Letter: Credit Card Competition Act would be good for consumers – Grand Forks Herald

Letter: Credit Card Competition Act would be good for consumers - Grand Forks Herald

Mr. Jeff Olson, president and CEO of Dakota Credit Union Association, claims in his letter to the editor

(Dec. 10: “Credit Card Competition Act would harm consumers and access to credit”) that the “Credit Card Competition Act” being considered by Congress is a threat to consumers. Nothing could be further from the truth.

Swipe fees or interchange fees are processing charges that each retailer pays on every credit card transaction. These fees are in addition to the cost of products and services sold. Currently Visa and Mastercard set these fees for the credit unions and banks. Retailers have no recourse but to pay them. These fees can range from 2% to 4% of the total transaction. Think of all the transactions you as a consumer make using a credit card.

Mr. Olson claims that this only costs a few cents per transaction and admits that the retailer needs to pass this cost on to the consumer. These hidden fees add up to nearly $1,000 per American family each year.

The Credit Card Competition Act’s main provision is to allow merchants to ask other processing companies to compete for their credit card business. Credit card companies currently do not allow competition. The monopolistic practices stifle cost savings to consumers and hinders innovative security features that other nations already have.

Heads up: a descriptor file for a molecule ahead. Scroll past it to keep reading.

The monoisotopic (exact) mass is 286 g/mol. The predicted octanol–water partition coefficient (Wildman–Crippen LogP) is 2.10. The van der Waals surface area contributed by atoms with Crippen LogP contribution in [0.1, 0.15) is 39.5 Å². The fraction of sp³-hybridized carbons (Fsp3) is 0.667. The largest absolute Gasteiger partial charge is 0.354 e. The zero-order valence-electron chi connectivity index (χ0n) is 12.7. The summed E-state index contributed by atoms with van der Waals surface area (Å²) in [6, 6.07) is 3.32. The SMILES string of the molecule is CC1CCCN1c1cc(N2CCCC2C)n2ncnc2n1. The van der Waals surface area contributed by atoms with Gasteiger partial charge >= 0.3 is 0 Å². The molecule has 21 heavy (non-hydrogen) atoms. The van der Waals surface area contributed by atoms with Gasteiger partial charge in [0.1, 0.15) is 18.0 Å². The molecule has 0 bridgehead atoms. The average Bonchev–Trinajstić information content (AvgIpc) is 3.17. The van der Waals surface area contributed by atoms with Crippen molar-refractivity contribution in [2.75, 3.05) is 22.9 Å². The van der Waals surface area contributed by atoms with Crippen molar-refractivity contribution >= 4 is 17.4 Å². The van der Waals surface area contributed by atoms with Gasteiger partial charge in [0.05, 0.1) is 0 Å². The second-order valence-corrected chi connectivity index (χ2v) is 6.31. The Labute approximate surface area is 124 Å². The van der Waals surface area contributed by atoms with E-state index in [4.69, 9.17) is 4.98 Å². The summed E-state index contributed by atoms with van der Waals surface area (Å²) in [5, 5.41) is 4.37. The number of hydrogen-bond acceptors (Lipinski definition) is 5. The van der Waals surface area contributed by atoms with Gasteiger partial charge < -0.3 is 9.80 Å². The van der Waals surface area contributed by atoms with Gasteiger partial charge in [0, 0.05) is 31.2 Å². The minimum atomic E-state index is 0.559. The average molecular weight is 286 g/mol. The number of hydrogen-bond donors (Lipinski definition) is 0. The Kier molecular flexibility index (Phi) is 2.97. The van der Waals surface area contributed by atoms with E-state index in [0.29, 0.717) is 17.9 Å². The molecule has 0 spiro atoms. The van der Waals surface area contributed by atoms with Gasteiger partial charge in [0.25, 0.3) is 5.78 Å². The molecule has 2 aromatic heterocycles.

Another feature of this legislation is that it prohibits the processing of credit cards by foreign companies. Currently Visa and Mastercard have brought China Union Pay into the companies they use to control our credit card security. This bill will prohibit that.

Do you know who profits during these inflationary times – credit card companies. Every time prices increase; they make more money. And without competition there are no incentives to rein in costs charged to businesses in North Dakota.

We are confused why Mr. Olson and his credit union members would weigh in on this issue. If you read the language of the bill, all banks and credit unions with assets of less than $100 billion are exempt. Research shows that only 32 US banks and one credit union in the nation would be impacted.

Why would credit unions pick the credit card industry over main street North Dakota?

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